Earlier I mentioned Polly Klaas, a tragic reminder of how overdue this law is. Her father, Marc Klaas, is here with me today, and he's been a strong leader in the effort to get this "three strikes" law on the books. I know he would join me in saying, we need it, we'll fight for it, and the Congress has to pass it.

I also want to help the States to build the prisons they'll need to close the revolving door and stop letting criminals go free after serving, on average, less than half their sentence time. The legislation I sign will fight crime against women, and it will take on youth crime. It will institute boot camps to shake up the first-time offenders and give them another chance at life before going to prison. It will set up drug courts to get drug abusers treatment so they won't be repeat criminals. And it will give young people something to say yes to: more constructive recreational activity, things like midnight basketball, and more job programs in areas where the teenage unemployment rate is often 50 or 60 percent. We need to give young people who want to play by the rules the chance to get ahead.

This is the most sweeping crime bill ever, the first to put extra police on the street, the first to include crime prevention. On this we cannot cut corners, and we don't have to. We will pay for it through a violent crime reduction trust fund. This fund will cut the Federal bureaucracy by 252,000 positions over the next 5 years and use all the savings to fight crime.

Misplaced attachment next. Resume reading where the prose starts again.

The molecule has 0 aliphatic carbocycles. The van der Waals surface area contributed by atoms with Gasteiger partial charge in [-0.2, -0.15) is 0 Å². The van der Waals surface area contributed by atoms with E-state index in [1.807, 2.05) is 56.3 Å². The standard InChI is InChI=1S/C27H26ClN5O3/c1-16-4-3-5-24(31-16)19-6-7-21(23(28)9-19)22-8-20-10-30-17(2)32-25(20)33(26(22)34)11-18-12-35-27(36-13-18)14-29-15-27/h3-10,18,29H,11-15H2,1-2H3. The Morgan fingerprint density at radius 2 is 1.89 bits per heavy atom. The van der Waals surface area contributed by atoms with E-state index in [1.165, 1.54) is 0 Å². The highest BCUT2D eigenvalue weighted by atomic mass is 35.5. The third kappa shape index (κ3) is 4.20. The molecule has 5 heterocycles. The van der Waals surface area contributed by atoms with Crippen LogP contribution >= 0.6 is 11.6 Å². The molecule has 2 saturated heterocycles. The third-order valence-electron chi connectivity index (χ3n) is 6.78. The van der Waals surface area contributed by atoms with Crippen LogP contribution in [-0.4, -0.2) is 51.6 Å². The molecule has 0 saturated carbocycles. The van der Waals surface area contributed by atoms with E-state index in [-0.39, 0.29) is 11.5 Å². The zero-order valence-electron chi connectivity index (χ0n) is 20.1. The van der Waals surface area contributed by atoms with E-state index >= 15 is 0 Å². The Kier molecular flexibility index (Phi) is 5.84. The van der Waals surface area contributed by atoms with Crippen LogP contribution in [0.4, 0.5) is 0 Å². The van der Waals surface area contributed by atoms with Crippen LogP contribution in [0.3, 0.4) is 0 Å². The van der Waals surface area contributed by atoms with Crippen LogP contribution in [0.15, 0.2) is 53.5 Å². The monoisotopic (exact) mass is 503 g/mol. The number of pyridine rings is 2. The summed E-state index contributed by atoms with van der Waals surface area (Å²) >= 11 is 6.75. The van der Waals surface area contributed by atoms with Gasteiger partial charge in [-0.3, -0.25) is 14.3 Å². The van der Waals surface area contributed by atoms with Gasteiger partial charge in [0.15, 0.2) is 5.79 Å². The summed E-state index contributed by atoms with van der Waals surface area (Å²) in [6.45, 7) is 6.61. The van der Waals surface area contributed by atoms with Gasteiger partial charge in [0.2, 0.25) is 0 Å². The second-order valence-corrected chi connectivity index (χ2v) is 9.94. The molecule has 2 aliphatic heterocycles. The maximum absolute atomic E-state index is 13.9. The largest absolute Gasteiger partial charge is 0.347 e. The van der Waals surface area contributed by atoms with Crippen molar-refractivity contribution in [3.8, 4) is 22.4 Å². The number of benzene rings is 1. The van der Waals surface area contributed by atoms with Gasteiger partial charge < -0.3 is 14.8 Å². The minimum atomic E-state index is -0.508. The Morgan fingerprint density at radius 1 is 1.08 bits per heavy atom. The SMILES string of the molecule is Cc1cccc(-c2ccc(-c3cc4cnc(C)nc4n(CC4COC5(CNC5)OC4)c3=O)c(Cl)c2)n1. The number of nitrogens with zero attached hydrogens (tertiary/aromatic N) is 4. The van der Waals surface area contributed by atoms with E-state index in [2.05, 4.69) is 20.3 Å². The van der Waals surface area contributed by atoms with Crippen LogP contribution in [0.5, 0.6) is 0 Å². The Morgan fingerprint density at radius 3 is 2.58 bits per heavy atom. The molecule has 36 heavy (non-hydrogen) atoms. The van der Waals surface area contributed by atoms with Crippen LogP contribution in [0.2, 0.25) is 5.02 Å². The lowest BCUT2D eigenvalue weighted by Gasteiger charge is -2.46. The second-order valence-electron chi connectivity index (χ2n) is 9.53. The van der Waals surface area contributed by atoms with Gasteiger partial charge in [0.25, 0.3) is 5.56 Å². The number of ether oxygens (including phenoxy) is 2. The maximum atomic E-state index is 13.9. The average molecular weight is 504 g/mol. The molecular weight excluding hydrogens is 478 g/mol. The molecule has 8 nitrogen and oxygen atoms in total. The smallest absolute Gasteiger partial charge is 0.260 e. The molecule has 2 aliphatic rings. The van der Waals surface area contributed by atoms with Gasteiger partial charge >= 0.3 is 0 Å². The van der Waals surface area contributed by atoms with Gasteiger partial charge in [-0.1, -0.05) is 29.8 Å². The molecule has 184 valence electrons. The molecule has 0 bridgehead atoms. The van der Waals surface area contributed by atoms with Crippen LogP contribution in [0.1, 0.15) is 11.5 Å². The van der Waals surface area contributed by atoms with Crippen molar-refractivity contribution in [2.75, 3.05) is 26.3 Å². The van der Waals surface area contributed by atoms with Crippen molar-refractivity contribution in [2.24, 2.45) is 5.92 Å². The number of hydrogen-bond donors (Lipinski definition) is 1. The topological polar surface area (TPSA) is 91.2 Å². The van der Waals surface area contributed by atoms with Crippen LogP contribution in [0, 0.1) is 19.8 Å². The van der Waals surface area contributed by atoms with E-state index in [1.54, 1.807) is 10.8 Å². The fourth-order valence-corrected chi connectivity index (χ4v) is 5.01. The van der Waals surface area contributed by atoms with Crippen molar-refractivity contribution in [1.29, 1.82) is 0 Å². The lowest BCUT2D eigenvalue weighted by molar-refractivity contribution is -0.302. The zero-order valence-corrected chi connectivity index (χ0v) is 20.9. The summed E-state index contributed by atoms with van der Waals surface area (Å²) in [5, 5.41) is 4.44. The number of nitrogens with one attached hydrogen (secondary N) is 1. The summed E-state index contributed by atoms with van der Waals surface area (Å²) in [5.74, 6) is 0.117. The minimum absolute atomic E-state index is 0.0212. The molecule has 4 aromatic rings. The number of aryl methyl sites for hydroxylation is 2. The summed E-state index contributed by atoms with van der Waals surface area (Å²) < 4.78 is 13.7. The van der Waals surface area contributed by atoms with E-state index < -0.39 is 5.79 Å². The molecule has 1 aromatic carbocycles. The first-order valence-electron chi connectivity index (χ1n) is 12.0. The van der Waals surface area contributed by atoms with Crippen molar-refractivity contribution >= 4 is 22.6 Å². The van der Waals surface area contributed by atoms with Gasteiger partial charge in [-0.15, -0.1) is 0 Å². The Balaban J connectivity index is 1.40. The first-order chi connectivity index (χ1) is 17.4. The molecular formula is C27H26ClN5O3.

I think that's a good trade for the American people.

I'm asking Congress to move quickly on this. And if it does, I'll cut through the red-tape and put the first 20,000 extra police officers on the street within a year. Americans are weary of picking up the paper and reading about attacks like the one that occurred just this week in Norristown, Pennsylvania, a working-class community outside Philadelphia: A 12-year-old girl shot in the face with a semiautomatic handgun in broad daylight as she was getting off the school bus, surrounded by classmates. The person arrested for the crime was 13 years old.

Americans have the right to know that when their child goes to school, the other children are packing books, not guns. Our legislation bans juvenile ownership of handguns.

We are a country with the greatest freedoms on the face of the Earth. But we must accept that with those freedoms come greater personal responsibilities. And our common responsibility now is to reclaim a part of America where freedoms do not trample on our greater liberties. We can never be free if we live in fear.

This is not a time for partisanship, for politics, or for posturing. It's a time to do what's right by America by passing this crime bill.

Thanks for listening.

NOTE: The address was recorded at 4:08 p.m. on April 22 in the Roosevelt Room at the White House for broadcast at 10:06 a.m. on April 23.

William J. Clinton, The President's Radio Address Online by Gerhard Peters and John T. Woolley, The American Presidency Project